A.J. Bahou Speaks on AI Liability Risks in Healthcare Industry

Healthcare Risk Management

Media Mention

Bradley partner A.J. Bahou was quoted in Healthcare Risk Management on AI liability risks for healthcare organizations. While artificial intelligence (AI) offers opportunity to improve diagnoses and patient care, it also comes with significant risks.

Bahou says that healthcare systems and providers may be subject to liability for AI systems under a malpractice theory or other negligence theories when using AI tools to provide care to patients. Similarly, AI vendors may also be subject to product liability regarding the tools used in healthcare.

“Regarding doctors, they should be concerned about using a new AI tool because that tool could be criticized as deviating from the standard of care,” Bahou said. “Until the AI tool is widely used and accepted by the medical profession, doctors should always evaluate the outputs from AI tools and maintain the physician’s judgment in the ultimate decision on patient care. Until AI tools become part of the standard of care by the profession, this early adopter concern will be a persistent risk by the doctor, and vicariously by the health system, during this evolution of using AI tools in healthcare.”

There also is a product liability risk for the AI system designer, such as for the design of the algorithm used in the AI tool, Bahou noted. In this instance, the AI vendor could be liable for the product if it causes harm to the patient. Legal theories in this area could include failure to warn about risks, poor design, unmanageable adjustments to the algorithm due to updates in the machine learning process, or manufacturing defects. For example, if a surgical robot is driven by AI algorithms and causes harm, the AI manufacturer might be liable for that injury to patients if the product is proven to be defective, Bahou explained.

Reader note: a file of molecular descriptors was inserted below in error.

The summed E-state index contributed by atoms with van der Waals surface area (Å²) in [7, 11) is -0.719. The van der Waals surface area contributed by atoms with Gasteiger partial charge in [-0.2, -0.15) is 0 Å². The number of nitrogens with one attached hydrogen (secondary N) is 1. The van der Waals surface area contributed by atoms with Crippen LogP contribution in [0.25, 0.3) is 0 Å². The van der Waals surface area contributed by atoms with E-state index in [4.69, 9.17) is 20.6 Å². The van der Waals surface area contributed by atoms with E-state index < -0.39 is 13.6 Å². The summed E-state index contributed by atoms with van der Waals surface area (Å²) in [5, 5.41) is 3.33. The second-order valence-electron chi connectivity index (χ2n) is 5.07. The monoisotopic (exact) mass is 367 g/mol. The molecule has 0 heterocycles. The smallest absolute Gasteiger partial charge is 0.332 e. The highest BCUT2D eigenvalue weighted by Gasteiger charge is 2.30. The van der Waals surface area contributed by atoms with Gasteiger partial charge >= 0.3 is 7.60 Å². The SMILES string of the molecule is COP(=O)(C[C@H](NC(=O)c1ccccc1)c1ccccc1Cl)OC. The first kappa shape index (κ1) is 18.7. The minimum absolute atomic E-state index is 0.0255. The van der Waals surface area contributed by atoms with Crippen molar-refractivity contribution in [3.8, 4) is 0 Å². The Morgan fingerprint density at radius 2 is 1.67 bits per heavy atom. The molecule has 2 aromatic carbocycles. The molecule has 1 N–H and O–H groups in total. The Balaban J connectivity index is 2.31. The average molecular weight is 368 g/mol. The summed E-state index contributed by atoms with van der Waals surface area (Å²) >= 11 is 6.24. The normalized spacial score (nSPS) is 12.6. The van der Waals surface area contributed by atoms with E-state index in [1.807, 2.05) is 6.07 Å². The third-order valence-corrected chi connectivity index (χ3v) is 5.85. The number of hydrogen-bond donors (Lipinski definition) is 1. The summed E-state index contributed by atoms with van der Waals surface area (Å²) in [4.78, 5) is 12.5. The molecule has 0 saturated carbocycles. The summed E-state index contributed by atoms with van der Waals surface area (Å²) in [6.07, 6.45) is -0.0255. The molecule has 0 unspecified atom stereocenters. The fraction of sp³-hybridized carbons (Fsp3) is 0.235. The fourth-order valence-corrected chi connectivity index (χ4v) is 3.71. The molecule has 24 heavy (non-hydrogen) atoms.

AI vendors are promoting AI assistant tools for the physician-patient interaction, Bahou added. The benefit is like having a smart speaker, such as Alexa or Siri, listen to the physician-patient conversation and transcribe that conversation. The transcription can then become the medical record of that visit. Providers will appreciate the reduced burden of taking notes and documenting everything, Bahou said.

“The doctor may also ask the AI tool for assistance in diagnosis, allergic interactions, medical history, or prescription assistance. In doing so, the AI system can check the patient’s medical history, automatically find available time on the patient’s mobile device to schedule a follow-up visit, and/or read data from the patient’s mobile device for collecting health data as part of the treatment plan,” Bahou said. “The AI tool could send the prescription to your pharmacy of choice and automate that e-prescription process. There are many benefits, but also increased risks.” Some risks with transcribing the conversation include a concern about how the AI tool will interpret or misinterpret sarcasm, he noted.

There will be more concern about patient privacy, cybersecurity, and inherent bias in AI tools because those methods are implemented more deeply in the spectrum of patient care, Bahou said. There is the risk of malpractice if the provider relies too much on the AI tool for assistance and misses a diagnosis.

“Likewise, the AI vendor may have product liability if its outputs cause harm or fail in meeting the standard of care with an improper diagnosis. Cybersecurity risks remain prevalent but with increasing concern about the biometric data now added to the medical record,” Bahou said. “The record of a person’s oral conversation being hacked is much more intrusive as compared to a cryptic medical note written by the doctor in the doctor’s own words.”

The article, “AI Creates Liability Risks for Healthcare Organizations,” was published by Healthcare Risk Management on March 1, 2024.